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Moderna, Pfizer vaccines for under 5s overwhelmingly endorsed by FDA advisers

A woman in protective gear leans over a toddler in a bed.
Enlarge / Boston Medical Center Child Life Specialist Karlie Bittrich sees to a baby while in a pediatrics tent set up outside of Boston Medical Center in Boston on April 29, 2020.

A committee of experts advising the Food and Drug Administration voiced unanimous support Wednesday for the authorization of two COVID-19 vaccines for children under the age of 5. If the FDA authorizes the vaccines, it will mark the first time during the more than two-year pandemic that vaccines against COVID-19 will be available for this age group—the last group yet to be eligible for vaccination.

Although children in this young age group have a relatively lower risk of severe disease and death from COVID-19 compared with older groups, they can and do become severely ill and die from the infection. As of last month, 45,000 children under 5 have been hospitalized for COVID-19 during the pandemic; roughly 50 percent of those hospitalizations occurred during the omicron wave. Of the children who land in the hospital, about 63 percent have no underlying medical conditions that put them at greater risk of severe COVID-19. And about a quarter of those hospitalized require intensive care.

So far, 475 children under the age of 5 have died from COVID-19 during the pandemic, making COVID-19 far deadlier than other diseases we routinely vaccinate young children against, including influenza, measles, chickenpox, hepatitis A, and rotavirus.

“I think we have to be careful that we don’t become numb to the number of pediatric deaths because of the overwhelming number of older deaths,” Peter Marks, FDA’s top vaccine regulator, said today. “Every life is important.”

Marks made his comments at the start of today’s full-day gathering of the FDA’s Vaccines and Related Biological Products Advisory Committee (VRBPAC). The independent experts reviewed data on Moderna’s vaccine for infants 6 months old to children under the age of 6 years and Pfizer-BioNTech’s vaccine for infants 6 months to children under 5 years.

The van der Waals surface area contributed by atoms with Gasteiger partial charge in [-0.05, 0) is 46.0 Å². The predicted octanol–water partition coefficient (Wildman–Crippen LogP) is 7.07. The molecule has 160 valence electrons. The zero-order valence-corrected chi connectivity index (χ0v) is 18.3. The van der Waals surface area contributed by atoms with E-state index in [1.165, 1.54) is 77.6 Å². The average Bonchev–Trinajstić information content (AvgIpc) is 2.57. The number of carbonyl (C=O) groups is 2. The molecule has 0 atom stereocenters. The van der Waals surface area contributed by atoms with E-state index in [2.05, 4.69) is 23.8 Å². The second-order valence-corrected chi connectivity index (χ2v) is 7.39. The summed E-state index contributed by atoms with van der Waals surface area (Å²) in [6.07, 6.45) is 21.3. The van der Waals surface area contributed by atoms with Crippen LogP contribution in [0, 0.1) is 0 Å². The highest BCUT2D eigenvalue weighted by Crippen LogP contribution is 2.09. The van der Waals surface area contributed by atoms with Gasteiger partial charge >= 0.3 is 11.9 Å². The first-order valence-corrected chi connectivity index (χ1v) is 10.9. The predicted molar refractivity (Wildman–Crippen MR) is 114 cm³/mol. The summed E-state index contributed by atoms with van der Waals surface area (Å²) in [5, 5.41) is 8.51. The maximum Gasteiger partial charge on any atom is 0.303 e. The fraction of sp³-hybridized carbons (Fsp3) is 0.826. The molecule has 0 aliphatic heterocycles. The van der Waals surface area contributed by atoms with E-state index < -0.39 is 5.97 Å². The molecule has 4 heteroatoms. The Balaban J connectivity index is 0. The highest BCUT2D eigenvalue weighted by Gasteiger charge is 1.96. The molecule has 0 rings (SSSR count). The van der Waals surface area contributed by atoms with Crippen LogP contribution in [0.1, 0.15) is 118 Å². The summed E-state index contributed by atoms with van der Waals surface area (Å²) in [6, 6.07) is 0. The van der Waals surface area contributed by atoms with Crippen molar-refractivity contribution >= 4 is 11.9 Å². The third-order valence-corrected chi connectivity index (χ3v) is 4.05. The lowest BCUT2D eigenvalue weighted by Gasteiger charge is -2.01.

The committee voted unanimously—21 to 0—in support of the FDA authorizing Moderna’s vaccine for infants and young children. In a second vote, they also voted unanimously—21 to 0—in support of the FDA authorizing the Pfizer-BioNTech vaccine for infants and young children.

These votes are the first steps in a four-step process for getting these vaccines into tiny arms. The second step is for the FDA to decide whether to issue authorizations for both vaccines. The agency isn’t obligated to follow VRBPAC’s advice but typically does, and it is widely expected to do so here, likely by the end of Thursday.


The third step is for the Centers for Disease Control and Prevention to convene its advisory committee of independent vaccine experts, the Advisory Committee on Immunization Practices (ACIP), which will review the data again and vote whether to recommend the vaccines’ use. The ACIP is scheduled to meet to discuss and vote on these vaccines Friday, June 17, and Saturday, June 18. If ACIP members vote in favor of the CDC recommending the use of these vaccines, then the fourth and final step will be for CDC Director Rochelle Walensky’s endorsement. At that point, administration can begin.

In terms of distribution of the vaccines, the Biden administration has already put up a supply of 10 million doses—some Moderna doses and some Pfizer-BioNTech doses—for states to preorder. If or when the FDA authorizes the vaccines, then those orders can be shipped to states. If all goes to plan, orders of doses are expected to arrive in states this weekend. Assuming Walensky endorses the use of the vaccines, federal officials expect vaccine administration to begin “in earnest” starting Tuesday, June 21—given that Monday is a federal holiday observing Juneteenth.

In the meantime, parents eager to finally get their young children protected against the devastating pandemic virus will have to carefully determine which of the two vaccine options is suitable for their kids. Both vaccines are simply smaller doses of the companies’ mRNA-based vaccines already approved for older age groups. But, compared with each other, they have key differences in dosing, timing of doses, efficacy estimates, and side effects.

While VRBPAC members were overwhelmingly supportive of authorizing both vaccines, they also expressed reservations over the Pfizer-BioNTech vaccine’s longer three-dose, three-month-long regimen and extremely preliminary vaccine estimates.

Here’s a rundown of the two vaccines, the data we have on them, and what VRBPAC members thought.

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